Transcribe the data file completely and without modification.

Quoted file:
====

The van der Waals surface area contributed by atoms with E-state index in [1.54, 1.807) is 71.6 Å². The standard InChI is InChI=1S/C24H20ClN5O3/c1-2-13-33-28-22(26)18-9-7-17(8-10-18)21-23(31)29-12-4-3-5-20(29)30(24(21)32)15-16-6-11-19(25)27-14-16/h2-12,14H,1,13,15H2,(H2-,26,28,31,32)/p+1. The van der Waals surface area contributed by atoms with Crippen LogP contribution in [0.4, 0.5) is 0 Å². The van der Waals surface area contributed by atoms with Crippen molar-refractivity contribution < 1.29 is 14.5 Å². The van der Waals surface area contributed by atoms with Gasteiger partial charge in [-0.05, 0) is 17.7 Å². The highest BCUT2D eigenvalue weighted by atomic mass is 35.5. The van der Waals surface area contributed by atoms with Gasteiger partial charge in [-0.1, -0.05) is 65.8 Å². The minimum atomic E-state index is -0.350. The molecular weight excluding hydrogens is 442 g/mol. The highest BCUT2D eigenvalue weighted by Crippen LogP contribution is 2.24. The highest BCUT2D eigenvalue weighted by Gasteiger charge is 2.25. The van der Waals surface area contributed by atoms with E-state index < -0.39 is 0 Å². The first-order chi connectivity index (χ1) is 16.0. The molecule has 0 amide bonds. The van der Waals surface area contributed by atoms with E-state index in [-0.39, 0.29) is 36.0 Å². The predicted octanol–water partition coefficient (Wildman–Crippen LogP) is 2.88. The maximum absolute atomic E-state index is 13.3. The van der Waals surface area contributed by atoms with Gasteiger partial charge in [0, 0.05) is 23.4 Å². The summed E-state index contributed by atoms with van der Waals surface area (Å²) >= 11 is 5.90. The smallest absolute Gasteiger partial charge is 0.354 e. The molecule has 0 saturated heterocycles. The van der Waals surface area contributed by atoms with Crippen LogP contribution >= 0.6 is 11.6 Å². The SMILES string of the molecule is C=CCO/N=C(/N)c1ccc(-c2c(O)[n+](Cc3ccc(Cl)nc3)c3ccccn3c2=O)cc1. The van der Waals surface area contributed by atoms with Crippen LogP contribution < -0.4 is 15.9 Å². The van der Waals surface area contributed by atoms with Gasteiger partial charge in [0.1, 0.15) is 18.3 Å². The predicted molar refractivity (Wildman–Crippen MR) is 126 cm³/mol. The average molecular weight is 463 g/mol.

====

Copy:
The van der Waals surface area contributed by atoms with E-state index in [1.54, 1.807) is 71.6 Å². The standard InChI is InChI=1S/C24H20ClN5O3/c1-2-13-33-28-22(26)18-9-7-17(8-10-18)21-23(31)29-12-4-3-5-20(29)30(24(21)32)15-16-6-11-19(25)27-14-16/h2-12,14H,1,13,15H2,(H2-,26,28,31,32)/p+1. The van der Waals surface area contributed by atoms with Crippen LogP contribution in [0.4, 0.5) is 0 Å². The van der Waals surface area contributed by atoms with Crippen molar-refractivity contribution < 1.29 is 14.5 Å². The van der Waals surface area contributed by atoms with Gasteiger partial charge in [-0.05, 0) is 17.7 Å². The highest BCUT2D eigenvalue weighted by atomic mass is 35.5. The van der Waals surface area contributed by atoms with Gasteiger partial charge in [-0.1, -0.05) is 65.8 Å². The minimum atomic E-state index is -0.350. The molecular weight excluding hydrogens is 442 g/mol. The highest BCUT2D eigenvalue weighted by Crippen LogP contribution is 2.24. The highest BCUT2D eigenvalue weighted by Gasteiger charge is 2.25. The van der Waals surface area contributed by atoms with E-state index < -0.39 is 0 Å². The first-order chi connectivity index (χ1) is 16.0. The molecule has 0 amide bonds. The van der Waals surface area contributed by atoms with E-state index in [-0.39, 0.29) is 36.0 Å². The predicted octanol–water partition coefficient (Wildman–Crippen LogP) is 2.88. The maximum absolute atomic E-state index is 13.3. The van der Waals surface area contributed by atoms with Gasteiger partial charge in [0, 0.05) is 23.4 Å². The summed E-state index contributed by atoms with van der Waals surface area (Å²) >= 11 is 5.90. The smallest absolute Gasteiger partial charge is 0.354 e. The molecule has 0 saturated heterocycles. The van der Waals surface area contributed by atoms with Crippen LogP contribution >= 0.6 is 11.6 Å². The SMILES string of the molecule is C=CCO/N=C(/N)c1ccc(-c2c(O)[n+](Cc3ccc(Cl)nc3)c3ccccn3c2=O)cc1. The van der Waals surface area contributed by atoms with Crippen LogP contribution < -0.4 is 15.9 Å². The van der Waals surface area contributed by atoms with Gasteiger partial charge in [0.1, 0.15) is 18.3 Å². The predicted molar refractivity (Wildman–Crippen MR) is 126 cm³/mol. The average molecular weight is 463 g/mol.